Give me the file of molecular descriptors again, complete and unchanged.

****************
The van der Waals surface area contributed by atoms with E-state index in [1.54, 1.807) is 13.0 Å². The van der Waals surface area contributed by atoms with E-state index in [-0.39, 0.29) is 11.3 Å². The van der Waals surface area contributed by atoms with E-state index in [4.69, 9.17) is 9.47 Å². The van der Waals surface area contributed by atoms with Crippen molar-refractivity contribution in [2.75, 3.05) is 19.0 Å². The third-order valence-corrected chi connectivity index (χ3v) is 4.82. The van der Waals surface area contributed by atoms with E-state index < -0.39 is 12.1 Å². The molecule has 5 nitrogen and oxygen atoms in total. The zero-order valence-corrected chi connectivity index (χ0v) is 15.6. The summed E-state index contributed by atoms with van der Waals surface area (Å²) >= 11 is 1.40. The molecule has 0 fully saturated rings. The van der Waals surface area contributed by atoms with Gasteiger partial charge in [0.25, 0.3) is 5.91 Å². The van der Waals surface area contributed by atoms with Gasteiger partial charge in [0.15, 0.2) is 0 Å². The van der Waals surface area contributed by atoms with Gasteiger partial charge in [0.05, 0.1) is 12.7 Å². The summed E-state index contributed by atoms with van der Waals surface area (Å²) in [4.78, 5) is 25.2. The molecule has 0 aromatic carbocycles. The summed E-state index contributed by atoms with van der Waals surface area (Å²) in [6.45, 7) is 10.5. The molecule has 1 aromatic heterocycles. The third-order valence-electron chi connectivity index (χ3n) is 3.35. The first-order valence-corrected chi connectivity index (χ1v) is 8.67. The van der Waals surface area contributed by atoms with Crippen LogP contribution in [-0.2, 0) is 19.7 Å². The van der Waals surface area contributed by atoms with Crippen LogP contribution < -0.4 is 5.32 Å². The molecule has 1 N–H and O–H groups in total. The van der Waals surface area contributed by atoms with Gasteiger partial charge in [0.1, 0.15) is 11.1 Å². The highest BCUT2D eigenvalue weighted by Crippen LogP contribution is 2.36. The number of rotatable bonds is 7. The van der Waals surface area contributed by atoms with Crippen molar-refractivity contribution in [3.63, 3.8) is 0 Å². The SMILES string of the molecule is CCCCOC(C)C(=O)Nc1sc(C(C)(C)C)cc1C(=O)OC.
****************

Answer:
The van der Waals surface area contributed by atoms with E-state index in [1.54, 1.807) is 13.0 Å². The van der Waals surface area contributed by atoms with E-state index in [-0.39, 0.29) is 11.3 Å². The van der Waals surface area contributed by atoms with E-state index in [4.69, 9.17) is 9.47 Å². The van der Waals surface area contributed by atoms with Crippen molar-refractivity contribution in [2.75, 3.05) is 19.0 Å². The third-order valence-corrected chi connectivity index (χ3v) is 4.82. The van der Waals surface area contributed by atoms with E-state index < -0.39 is 12.1 Å². The molecule has 5 nitrogen and oxygen atoms in total. The zero-order valence-corrected chi connectivity index (χ0v) is 15.6. The summed E-state index contributed by atoms with van der Waals surface area (Å²) >= 11 is 1.40. The molecule has 0 fully saturated rings. The van der Waals surface area contributed by atoms with Gasteiger partial charge in [0.25, 0.3) is 5.91 Å². The van der Waals surface area contributed by atoms with Gasteiger partial charge in [0.15, 0.2) is 0 Å². The van der Waals surface area contributed by atoms with Gasteiger partial charge in [0.05, 0.1) is 12.7 Å². The summed E-state index contributed by atoms with van der Waals surface area (Å²) in [4.78, 5) is 25.2. The molecule has 0 aromatic carbocycles. The summed E-state index contributed by atoms with van der Waals surface area (Å²) in [6.45, 7) is 10.5. The molecule has 1 aromatic heterocycles. The third-order valence-electron chi connectivity index (χ3n) is 3.35. The first-order valence-corrected chi connectivity index (χ1v) is 8.67. The van der Waals surface area contributed by atoms with Crippen LogP contribution in [-0.2, 0) is 19.7 Å². The van der Waals surface area contributed by atoms with Crippen LogP contribution < -0.4 is 5.32 Å². The molecule has 1 N–H and O–H groups in total. The van der Waals surface area contributed by atoms with Gasteiger partial charge in [0.1, 0.15) is 11.1 Å². The highest BCUT2D eigenvalue weighted by Crippen LogP contribution is 2.36. The number of rotatable bonds is 7. The van der Waals surface area contributed by atoms with Crippen molar-refractivity contribution in [3.63, 3.8) is 0 Å². The SMILES string of the molecule is CCCCOC(C)C(=O)Nc1sc(C(C)(C)C)cc1C(=O)OC.